Art Dealers Fight to Save Tarnished Image
Moyes, Jojo, The Independent (London, England)
JAuction houses were yesterday closing ranks in the face of accusations that employees of Sotheby's were guilty of smuggling art into Britain. But many admitted that their timing could not have been worse, as the industry fights a "triple whammy" of new regulations that threatens to send much of the lucrative trade abroad.
Sotheby's, the oldest and largest firm of auctioneers in the world, yesterday suspended some of its senior staff members after allegations of involvement in smuggling Italian art treasures, whose movement is restricted under law.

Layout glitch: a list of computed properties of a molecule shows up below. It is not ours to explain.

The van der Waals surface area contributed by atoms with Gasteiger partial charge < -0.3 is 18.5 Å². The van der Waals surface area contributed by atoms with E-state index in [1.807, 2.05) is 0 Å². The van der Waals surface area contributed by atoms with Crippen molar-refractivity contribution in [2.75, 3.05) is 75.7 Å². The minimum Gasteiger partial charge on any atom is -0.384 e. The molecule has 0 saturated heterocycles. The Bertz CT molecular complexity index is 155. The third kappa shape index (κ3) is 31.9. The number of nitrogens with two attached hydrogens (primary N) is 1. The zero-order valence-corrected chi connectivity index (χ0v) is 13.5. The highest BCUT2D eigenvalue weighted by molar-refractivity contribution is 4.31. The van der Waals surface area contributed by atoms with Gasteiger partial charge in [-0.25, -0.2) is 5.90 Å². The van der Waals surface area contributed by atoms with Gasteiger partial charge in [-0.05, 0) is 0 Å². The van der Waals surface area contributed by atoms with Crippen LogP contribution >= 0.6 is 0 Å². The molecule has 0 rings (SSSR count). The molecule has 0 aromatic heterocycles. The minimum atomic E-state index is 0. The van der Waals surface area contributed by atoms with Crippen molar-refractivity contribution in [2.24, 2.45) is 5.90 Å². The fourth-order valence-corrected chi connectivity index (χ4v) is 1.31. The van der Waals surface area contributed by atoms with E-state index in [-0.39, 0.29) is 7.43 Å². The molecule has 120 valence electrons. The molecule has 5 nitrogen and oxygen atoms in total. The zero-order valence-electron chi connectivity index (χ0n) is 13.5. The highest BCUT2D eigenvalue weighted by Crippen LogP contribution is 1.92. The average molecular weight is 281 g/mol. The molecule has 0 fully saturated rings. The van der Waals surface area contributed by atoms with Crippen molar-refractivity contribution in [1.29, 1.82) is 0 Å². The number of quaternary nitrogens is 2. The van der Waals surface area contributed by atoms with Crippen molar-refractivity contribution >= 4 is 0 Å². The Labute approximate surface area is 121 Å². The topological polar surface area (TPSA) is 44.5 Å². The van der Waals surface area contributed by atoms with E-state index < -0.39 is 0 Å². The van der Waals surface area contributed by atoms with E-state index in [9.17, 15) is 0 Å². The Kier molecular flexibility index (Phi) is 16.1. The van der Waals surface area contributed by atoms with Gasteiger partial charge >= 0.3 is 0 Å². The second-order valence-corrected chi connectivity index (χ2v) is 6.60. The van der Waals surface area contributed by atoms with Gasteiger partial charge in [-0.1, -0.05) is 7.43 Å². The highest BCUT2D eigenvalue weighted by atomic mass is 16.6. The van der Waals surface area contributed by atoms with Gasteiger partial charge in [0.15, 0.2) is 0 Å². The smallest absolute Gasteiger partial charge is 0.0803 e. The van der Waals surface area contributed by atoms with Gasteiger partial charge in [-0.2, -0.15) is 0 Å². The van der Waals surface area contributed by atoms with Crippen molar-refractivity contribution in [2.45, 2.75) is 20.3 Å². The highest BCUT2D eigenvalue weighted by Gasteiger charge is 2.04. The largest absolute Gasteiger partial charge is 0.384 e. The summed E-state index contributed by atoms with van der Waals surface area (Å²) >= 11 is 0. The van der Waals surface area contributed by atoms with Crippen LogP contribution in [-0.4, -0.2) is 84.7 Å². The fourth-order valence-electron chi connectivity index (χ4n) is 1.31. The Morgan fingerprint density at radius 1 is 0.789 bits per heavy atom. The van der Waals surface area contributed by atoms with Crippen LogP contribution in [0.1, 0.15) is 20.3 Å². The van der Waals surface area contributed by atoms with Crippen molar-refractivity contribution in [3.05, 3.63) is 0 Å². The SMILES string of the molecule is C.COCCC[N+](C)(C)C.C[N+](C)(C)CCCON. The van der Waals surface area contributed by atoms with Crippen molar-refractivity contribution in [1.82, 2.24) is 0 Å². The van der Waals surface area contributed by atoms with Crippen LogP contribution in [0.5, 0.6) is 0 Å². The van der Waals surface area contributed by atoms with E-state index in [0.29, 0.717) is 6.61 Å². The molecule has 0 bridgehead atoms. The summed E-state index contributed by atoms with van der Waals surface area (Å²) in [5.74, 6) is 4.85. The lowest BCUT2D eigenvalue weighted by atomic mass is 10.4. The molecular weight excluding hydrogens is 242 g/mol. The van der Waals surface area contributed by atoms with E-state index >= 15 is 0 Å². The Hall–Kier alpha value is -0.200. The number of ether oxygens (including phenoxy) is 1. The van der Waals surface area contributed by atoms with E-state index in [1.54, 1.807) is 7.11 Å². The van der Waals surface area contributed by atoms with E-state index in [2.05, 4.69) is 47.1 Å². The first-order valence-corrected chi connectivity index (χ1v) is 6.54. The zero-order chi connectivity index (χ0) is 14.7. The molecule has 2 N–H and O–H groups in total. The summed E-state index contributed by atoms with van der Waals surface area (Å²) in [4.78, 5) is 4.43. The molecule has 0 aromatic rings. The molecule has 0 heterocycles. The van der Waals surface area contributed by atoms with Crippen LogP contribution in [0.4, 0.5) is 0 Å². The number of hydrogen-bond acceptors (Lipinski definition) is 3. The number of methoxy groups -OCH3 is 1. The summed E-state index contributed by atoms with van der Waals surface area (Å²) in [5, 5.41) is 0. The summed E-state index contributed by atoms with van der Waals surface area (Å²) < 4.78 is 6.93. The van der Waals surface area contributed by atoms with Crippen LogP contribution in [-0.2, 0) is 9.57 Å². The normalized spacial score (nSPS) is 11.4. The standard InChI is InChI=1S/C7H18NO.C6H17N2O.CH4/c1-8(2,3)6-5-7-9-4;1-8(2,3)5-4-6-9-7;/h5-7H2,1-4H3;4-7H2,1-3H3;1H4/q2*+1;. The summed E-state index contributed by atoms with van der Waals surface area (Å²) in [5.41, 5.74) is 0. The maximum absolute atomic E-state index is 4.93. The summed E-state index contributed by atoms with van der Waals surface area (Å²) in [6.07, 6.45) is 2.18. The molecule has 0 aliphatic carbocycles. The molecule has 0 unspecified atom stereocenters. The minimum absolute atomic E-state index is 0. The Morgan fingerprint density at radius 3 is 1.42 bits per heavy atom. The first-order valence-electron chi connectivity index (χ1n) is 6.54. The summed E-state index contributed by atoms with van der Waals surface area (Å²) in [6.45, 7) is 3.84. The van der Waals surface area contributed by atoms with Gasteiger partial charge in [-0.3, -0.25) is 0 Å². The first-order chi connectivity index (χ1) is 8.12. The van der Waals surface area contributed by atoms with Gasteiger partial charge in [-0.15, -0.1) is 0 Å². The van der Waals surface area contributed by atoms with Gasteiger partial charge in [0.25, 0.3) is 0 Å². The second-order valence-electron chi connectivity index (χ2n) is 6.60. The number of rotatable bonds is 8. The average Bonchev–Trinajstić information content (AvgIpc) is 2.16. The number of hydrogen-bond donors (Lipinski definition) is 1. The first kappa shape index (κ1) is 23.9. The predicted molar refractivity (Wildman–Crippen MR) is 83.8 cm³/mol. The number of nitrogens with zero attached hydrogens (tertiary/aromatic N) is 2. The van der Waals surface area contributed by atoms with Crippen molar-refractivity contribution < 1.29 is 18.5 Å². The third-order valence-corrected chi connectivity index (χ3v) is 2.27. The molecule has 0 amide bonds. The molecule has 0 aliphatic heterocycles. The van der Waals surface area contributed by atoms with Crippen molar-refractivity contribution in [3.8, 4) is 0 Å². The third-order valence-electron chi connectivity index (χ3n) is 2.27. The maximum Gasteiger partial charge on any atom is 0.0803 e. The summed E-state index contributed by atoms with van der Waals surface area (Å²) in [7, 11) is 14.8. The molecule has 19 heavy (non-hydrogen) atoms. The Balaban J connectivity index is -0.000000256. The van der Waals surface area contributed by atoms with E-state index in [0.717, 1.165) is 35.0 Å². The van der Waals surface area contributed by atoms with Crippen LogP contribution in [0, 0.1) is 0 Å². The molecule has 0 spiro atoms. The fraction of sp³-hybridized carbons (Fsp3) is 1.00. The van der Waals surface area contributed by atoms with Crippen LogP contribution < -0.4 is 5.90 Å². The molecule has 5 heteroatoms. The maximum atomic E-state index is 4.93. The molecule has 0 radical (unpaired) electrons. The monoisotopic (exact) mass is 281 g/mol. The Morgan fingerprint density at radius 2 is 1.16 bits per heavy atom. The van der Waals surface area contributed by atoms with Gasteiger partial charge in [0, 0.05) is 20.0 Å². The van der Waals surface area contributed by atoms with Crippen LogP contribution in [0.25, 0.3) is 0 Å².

It also emerged that officials from the Department of Trade and Industry and the Department of National Heritage were planning to meet to discuss the matter but no official inquiry has been launched. George Bailey, the managing director of Sotheby's Europe, although critical of the methods used to obtain the evidence, said he could not condone actions against the law or the firm's strict rules. The allegations were made in last night's Dispatches programme on Channel 4 and followed an investigation by the arts journalist Peter Watson. Many dealers said yesterday that they were appalled by the news, because of the damage to the industry's reputation at an "particularly sensitive" time. Auction houses are facing what has been described as an unprecedented threat from three new areas of legislation; droit de suite - a levy on contemporary art sales; unidroit - a treaty which returns "stolen" goods, and the imposition of Value Added Tax on art imports into the European Union after 1999. These issues threaten to send much of London's long- standing and lucrative trade to New York and Switzerland. Mr Bailey said that while he accepted that wrongdoing had been uncovered, the implications of widespread corruption in an industry that had made great efforts to regulate itself were "unhelpful". He added: "It would be a great pity if this particular incident within Sotheby's was allowed to blemish the reputation of the London market which is now better regulated than ever before. …